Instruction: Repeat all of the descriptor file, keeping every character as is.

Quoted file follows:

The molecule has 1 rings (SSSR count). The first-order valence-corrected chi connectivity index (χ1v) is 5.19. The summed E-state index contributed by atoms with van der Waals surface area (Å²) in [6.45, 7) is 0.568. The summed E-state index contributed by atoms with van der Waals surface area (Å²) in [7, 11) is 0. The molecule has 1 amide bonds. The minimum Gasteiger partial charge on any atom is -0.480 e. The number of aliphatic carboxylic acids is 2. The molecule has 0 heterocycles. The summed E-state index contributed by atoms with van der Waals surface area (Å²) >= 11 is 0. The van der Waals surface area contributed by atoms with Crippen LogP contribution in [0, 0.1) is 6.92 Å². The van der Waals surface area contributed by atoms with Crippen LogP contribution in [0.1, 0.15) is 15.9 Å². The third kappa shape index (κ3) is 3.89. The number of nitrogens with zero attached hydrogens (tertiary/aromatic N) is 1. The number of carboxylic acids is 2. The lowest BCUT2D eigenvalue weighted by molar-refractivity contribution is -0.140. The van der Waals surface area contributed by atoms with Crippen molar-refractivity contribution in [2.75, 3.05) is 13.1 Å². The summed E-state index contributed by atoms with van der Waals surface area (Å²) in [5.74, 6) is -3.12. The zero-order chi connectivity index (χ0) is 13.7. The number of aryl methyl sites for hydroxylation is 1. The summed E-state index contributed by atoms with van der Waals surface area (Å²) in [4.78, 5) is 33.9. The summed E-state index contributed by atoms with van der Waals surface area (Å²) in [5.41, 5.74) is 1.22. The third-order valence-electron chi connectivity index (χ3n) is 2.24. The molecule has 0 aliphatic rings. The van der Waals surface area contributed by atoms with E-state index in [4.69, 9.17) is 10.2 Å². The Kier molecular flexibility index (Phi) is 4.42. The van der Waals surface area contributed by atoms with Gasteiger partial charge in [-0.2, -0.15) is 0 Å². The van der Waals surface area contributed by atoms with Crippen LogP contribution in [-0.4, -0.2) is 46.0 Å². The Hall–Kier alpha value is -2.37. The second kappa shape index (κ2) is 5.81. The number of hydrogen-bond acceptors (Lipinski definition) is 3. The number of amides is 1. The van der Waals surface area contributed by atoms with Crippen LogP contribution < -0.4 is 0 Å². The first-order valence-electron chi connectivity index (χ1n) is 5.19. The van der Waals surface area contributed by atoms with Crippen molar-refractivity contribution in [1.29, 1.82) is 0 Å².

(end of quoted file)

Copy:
The molecule has 1 rings (SSSR count). The first-order valence-corrected chi connectivity index (χ1v) is 5.19. The summed E-state index contributed by atoms with van der Waals surface area (Å²) in [6.45, 7) is 0.568. The summed E-state index contributed by atoms with van der Waals surface area (Å²) in [7, 11) is 0. The molecule has 1 amide bonds. The minimum Gasteiger partial charge on any atom is -0.480 e. The number of aliphatic carboxylic acids is 2. The molecule has 0 heterocycles. The summed E-state index contributed by atoms with van der Waals surface area (Å²) >= 11 is 0. The van der Waals surface area contributed by atoms with Crippen LogP contribution in [0, 0.1) is 6.92 Å². The van der Waals surface area contributed by atoms with Crippen LogP contribution in [0.1, 0.15) is 15.9 Å². The third kappa shape index (κ3) is 3.89. The number of nitrogens with zero attached hydrogens (tertiary/aromatic N) is 1. The number of carboxylic acids is 2. The lowest BCUT2D eigenvalue weighted by molar-refractivity contribution is -0.140. The van der Waals surface area contributed by atoms with Crippen molar-refractivity contribution in [2.75, 3.05) is 13.1 Å². The summed E-state index contributed by atoms with van der Waals surface area (Å²) in [5.74, 6) is -3.12. The zero-order chi connectivity index (χ0) is 13.7. The number of aryl methyl sites for hydroxylation is 1. The summed E-state index contributed by atoms with van der Waals surface area (Å²) in [4.78, 5) is 33.9. The summed E-state index contributed by atoms with van der Waals surface area (Å²) in [5.41, 5.74) is 1.22. The third-order valence-electron chi connectivity index (χ3n) is 2.24. The molecule has 0 aliphatic rings. The van der Waals surface area contributed by atoms with E-state index in [4.69, 9.17) is 10.2 Å². The Kier molecular flexibility index (Phi) is 4.42. The van der Waals surface area contributed by atoms with Gasteiger partial charge in [-0.2, -0.15) is 0 Å². The van der Waals surface area contributed by atoms with Crippen LogP contribution in [-0.4, -0.2) is 46.0 Å². The Hall–Kier alpha value is -2.37. The second kappa shape index (κ2) is 5.81. The number of hydrogen-bond acceptors (Lipinski definition) is 3. The number of amides is 1. The van der Waals surface area contributed by atoms with Crippen LogP contribution < -0.4 is 0 Å². The first-order valence-electron chi connectivity index (χ1n) is 5.19. The van der Waals surface area contributed by atoms with Crippen molar-refractivity contribution in [1.29, 1.82) is 0 Å².